Map Orientation and Prior Knowledge in Learning Maps and Text.
Interim rept. Mar 95-Mar 96,
ARMSTRONG LAB BROOKS AFB TX HUMAN RESOURCES DIRECTORATE
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This investigation examined the effects of map orientation and prior knowledge on learning and remembering cartographic maps. The effects of three map orientations upper left-lower right, upper right-lower left, and neutral and two kinds of map features common map places and common surnames on feature recall and location were examined. A total of 60 high school students 49 male and 11 female participated in the study. Subjects were randomly assigned to one of the six experimental conditions based on the order in which they arrived for the experiment. Each student wrote a description of the map while studying it for 20 minutes, and then had 10 minutes to recall and correctly locate the features on a blank outline of the map originally studied. The results indicated that there were no significant differences in feature recall p 0.85 or location p 0.62 due to map orientation. Students who studied maps with place names e.g., waterfall recalled and located significantly more features than those who studied maps with surnames e.g., Smith p .001.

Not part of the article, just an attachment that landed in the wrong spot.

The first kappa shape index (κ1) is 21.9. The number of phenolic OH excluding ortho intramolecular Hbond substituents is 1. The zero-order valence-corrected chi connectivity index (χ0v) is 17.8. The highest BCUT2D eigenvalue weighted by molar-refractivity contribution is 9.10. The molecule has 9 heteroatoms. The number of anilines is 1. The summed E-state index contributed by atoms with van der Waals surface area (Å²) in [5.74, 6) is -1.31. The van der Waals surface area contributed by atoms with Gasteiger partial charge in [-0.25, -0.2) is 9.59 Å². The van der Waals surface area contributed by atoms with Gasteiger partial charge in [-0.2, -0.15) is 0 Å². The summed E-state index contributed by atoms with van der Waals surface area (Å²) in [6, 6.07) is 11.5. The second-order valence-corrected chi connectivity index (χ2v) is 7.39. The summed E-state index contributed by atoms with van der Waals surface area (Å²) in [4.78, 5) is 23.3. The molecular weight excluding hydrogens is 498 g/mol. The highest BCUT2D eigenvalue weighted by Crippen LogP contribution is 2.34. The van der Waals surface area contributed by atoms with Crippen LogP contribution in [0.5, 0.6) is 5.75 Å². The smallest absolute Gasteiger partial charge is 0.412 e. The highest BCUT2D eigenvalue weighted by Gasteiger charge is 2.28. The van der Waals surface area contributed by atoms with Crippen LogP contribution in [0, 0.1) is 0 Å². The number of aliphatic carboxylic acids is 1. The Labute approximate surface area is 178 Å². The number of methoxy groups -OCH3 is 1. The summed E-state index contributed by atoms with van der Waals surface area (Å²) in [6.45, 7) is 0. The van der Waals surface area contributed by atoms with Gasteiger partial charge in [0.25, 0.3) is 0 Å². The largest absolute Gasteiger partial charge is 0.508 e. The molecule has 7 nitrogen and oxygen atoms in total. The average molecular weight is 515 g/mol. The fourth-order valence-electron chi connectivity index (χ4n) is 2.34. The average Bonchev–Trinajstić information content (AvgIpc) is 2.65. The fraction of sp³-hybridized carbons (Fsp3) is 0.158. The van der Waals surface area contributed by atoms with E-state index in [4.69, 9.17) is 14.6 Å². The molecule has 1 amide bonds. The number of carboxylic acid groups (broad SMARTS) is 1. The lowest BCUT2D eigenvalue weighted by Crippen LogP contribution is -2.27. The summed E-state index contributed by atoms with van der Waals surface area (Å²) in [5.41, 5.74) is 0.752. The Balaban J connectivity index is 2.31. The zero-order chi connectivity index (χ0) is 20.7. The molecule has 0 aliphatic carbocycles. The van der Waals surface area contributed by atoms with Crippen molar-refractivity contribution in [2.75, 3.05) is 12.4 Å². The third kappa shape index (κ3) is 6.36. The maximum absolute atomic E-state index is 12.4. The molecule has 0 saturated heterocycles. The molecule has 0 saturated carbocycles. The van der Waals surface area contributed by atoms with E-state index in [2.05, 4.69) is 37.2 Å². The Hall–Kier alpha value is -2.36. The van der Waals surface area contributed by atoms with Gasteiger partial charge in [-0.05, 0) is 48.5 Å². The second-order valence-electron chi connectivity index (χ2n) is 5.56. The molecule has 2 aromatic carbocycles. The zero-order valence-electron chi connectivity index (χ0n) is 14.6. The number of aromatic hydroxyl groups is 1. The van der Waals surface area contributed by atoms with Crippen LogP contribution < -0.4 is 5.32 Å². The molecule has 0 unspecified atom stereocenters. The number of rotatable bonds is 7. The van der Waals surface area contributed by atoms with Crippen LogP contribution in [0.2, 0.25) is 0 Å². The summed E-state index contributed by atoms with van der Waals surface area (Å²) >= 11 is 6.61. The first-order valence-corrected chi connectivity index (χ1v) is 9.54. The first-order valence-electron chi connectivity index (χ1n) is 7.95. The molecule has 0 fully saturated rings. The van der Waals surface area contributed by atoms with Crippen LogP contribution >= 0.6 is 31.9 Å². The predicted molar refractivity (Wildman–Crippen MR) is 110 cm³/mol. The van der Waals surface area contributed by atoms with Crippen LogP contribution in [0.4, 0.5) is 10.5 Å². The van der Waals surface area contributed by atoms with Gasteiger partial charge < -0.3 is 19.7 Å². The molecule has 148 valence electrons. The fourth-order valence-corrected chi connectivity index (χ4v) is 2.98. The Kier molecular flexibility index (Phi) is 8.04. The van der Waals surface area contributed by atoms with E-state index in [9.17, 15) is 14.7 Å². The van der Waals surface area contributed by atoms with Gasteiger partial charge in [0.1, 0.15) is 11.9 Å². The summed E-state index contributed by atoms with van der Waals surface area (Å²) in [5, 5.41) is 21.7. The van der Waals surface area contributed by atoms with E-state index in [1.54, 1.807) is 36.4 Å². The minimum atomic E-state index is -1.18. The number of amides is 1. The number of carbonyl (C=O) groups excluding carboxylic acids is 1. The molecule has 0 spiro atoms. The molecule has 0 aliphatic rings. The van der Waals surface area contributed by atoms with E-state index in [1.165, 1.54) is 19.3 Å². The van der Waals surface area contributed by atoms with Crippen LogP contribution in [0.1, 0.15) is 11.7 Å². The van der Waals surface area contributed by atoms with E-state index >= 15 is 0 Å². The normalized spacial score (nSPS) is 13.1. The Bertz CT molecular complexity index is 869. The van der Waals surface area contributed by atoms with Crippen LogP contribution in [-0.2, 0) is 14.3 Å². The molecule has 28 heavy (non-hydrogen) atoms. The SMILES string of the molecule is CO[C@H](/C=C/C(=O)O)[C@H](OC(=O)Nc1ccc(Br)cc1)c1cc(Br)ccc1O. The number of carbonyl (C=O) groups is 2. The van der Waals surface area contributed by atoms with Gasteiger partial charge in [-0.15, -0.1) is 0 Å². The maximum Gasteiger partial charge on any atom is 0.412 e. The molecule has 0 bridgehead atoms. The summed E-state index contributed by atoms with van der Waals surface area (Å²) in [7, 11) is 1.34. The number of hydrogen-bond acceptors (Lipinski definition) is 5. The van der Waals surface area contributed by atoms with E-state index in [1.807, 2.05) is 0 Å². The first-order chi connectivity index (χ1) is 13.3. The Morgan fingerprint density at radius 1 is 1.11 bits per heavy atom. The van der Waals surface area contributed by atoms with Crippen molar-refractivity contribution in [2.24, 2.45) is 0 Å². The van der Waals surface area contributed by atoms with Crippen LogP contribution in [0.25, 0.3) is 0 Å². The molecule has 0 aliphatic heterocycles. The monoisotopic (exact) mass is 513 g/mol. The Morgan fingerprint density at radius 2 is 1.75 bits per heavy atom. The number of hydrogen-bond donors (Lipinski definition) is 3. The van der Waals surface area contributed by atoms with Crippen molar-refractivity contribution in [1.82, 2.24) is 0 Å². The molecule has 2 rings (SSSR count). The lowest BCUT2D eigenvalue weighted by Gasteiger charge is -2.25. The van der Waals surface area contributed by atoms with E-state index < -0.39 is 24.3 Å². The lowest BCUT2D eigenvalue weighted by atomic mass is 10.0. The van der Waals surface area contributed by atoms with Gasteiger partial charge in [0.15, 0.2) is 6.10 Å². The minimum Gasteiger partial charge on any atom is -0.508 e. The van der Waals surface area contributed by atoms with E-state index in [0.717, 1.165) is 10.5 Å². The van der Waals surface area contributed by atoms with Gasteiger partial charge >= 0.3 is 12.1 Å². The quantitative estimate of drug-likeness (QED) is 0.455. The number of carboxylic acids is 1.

- Cartography and Aerial Photography